Most of these plants have distinctive flowers that are easy to distinguish. However in the Lamiales order i.e. Mints (Lamiaceae), Snapdragons (Scrophulariaceae), Verbenas (Verbenaceae) and Plantain (Plantaginaceae) it can get tricky. This is especially the case in the subtropics/tropics where several more families such as the Acanthaceae, Bignoniaceae and Gesneriaceae join the party in a big way. Most of the Fabaceae, Violets (Viola spp.) and Touch me Nots (Impatiens spp.) are rather apparent when in flower and from the habits of their leaves. Ranunculaceae members that are irregular are also rather distinctive once in flower. It bears noting that these can be some of the most poisonous plants around especially Larkspur (Delphinium spp.) and Monkshood (Aconitum spp.).

Regular Dicot Flowers 0, 3, 6 petals

This is an uncommon pattern as you may recall. Typically monocots have parts in 3 and 6s not dicots. This is mostly a primitive characteristic seen in the Magnolia (Magnoliaceae), Bay Laurel (Lauraceae), Pawpaw (Annonaceae) and Barberry (Berberidaceae) families amongst others regarding dicots. It makes sense for those who have the 6th ed. when you look at the plant family tree of evolution on page 16. You can also see an illustration at the following link.

Regular Dicot flowers 4 petals

i can often place a plant to family from four petals, form and bloom time alone in temperate realms. Brassicas flower early and tend to be yellow, white or occasionally purple.

The Coffee family (Rubiaceae) has mostly square stemmed low growing members in the temperate world with petals that are white and occasionally blue or pink and are blooming now as well. Some examples include Cleavers/Bedstraw/Sweet Woodruff (Galium spp.), Bluets (Houstonia), Blue Field Madder (Sherardia arvensis) and Partridge Berry (Mitchella repens).

Members of the Heath Family (Ericaceae) blooming now often have their petals fused into an urceolate or “urn” like shape. Great examples not yet mentioned include Doghobble (Leucothoe spp.) and Pipsissewa (Chimaphila spp.).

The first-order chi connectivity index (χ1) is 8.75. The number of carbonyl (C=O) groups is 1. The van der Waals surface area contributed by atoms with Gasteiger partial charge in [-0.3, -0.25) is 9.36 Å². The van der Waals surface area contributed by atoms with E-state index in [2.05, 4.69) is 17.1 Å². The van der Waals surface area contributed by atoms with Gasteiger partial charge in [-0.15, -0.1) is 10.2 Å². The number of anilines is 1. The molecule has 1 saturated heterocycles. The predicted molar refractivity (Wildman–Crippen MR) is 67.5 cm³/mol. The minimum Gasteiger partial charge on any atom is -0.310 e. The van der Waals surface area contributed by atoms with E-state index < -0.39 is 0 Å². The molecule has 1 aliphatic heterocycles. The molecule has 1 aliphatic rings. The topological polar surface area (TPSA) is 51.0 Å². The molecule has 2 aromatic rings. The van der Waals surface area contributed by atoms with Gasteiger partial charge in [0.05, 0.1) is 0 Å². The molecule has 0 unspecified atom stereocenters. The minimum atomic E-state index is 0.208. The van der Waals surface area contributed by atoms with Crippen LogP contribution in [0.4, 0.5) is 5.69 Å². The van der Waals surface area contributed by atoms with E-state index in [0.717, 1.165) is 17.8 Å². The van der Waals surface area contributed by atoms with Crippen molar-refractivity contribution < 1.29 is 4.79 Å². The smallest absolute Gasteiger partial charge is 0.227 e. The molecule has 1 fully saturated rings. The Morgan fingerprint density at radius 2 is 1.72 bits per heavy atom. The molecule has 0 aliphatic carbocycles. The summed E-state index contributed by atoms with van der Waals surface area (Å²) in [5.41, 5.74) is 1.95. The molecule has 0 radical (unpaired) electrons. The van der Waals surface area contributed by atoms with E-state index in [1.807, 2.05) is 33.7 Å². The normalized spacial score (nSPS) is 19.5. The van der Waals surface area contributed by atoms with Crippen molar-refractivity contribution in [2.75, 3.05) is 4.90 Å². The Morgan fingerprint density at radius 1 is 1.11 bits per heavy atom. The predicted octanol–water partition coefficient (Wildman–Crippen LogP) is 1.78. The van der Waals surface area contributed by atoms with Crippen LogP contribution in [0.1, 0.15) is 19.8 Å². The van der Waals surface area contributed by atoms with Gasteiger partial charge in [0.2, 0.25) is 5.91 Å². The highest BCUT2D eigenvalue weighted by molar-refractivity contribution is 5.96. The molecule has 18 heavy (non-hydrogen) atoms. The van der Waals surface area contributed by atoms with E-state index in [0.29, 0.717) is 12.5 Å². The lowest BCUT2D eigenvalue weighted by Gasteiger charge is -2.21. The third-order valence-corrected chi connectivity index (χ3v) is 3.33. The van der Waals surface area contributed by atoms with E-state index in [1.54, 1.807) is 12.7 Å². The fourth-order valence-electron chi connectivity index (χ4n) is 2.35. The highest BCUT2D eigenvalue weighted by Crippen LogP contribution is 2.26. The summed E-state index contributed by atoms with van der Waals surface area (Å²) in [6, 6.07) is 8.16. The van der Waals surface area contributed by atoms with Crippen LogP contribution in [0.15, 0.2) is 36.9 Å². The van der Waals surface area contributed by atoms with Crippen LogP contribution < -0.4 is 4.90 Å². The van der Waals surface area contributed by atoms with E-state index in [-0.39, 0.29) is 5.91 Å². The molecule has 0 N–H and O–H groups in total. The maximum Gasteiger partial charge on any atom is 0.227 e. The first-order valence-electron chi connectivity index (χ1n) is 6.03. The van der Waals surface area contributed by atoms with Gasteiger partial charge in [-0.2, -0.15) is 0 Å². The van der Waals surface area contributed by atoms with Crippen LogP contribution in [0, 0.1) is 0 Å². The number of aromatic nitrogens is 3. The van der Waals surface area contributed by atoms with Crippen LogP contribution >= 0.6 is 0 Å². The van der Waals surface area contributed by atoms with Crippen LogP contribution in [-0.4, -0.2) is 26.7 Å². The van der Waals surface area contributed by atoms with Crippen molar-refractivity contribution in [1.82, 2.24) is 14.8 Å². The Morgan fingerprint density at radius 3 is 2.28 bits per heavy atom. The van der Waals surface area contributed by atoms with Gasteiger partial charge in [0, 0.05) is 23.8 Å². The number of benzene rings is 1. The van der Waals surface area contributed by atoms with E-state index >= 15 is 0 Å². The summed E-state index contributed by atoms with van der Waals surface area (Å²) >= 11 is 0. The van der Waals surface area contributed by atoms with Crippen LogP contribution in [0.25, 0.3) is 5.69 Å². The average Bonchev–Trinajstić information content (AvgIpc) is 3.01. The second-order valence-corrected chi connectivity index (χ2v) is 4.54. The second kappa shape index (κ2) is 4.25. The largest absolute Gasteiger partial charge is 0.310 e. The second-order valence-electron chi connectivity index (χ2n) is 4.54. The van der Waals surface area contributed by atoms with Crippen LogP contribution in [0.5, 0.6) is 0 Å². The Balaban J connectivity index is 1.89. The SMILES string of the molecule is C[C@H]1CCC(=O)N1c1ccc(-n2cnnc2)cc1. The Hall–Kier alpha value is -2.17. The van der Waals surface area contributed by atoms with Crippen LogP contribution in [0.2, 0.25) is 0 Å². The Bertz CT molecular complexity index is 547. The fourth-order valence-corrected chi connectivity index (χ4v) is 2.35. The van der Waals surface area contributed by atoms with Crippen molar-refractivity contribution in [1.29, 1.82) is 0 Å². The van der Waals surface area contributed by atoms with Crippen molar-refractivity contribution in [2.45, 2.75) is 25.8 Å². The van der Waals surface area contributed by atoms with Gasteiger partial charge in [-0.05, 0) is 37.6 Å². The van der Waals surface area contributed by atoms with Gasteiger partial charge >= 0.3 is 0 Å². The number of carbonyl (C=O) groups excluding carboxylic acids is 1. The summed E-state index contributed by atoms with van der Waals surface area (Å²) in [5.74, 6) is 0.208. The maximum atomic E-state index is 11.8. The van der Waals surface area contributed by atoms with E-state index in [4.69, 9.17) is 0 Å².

The Evening Primrose (Onagraceae), Loosestrife (Lythraceae) and Hydrangea families (Hydrangeaceae) tend to bloom later in the spring and more in the summer while the Gentianaceae tends to bloom in the fall with the notable exception of Virginia Pennywort (Obolaria virginica) which blooms in the spring. 

The Olive family (Oleaceae) is the most prominent woody group in the temperate zone of the U.S. with four petals. It tends to contain representatives here with fragrant white and sometimes blue petals. Some examples include Ash (Fraxinus spp.), Devilwood (Osmanthus spp.), Fringe Tree (Chionanthus spp.), Lilac (Syringa spp.), Jasmine (Jasminum spp.), the USA native Swam Privet (Forestiera spp.) and the aforementioned exotic invasive Privets (Ligustrum spp.).

The Autumn Olive family Elaeagnaceae also has four petals with fragrant flowers and members that can tend to be invasive at times. Elaeagnus and Shepherdia are the main genera in the USA. One distinction is that the Elaeagnaceae tend to have silver colored undersides to their leaves.

A student recently brought to my attention that the Crassulaceae can have four petals as well though i tend to think of them normally having five. The typically woody and not very diverse in North America Thymelaeaceae can have four petals too. Represented in native form by the genus Dirca and various members of the Daphne genus are cultivated and at times escaped especially in the north.

Regular dicot flowers 5 united petals

Many of these plants with tubular flowers have distinct inflorescences that make it easy to place them in a family. Phlox in the Polemoniaceae are an excellent example that are or will be blooming soon in many locales. Members of the Borage family (Boraginaceae) that now includes the Waterleaf family (Hydrophyllaceae) are other examples currently blooming.

Regular Dicot Flowers 5 separate petals

This is by far the most common pattern as can be seen from all the illustrations on page 33 (5th ed.) and 31 (6th ed.). Thus, it will take the longest to learn and distinguish.

Differences of Distinction

Flowers are by far the easiest way to determine a plant. But, the goal overtime is to build a portfolio of distinguishing characteristics including growth habit, leaf orientation, leaf form, leaf edge, color, hairiness, smell, fruit characteristics, bark, sap, ecotype, etc.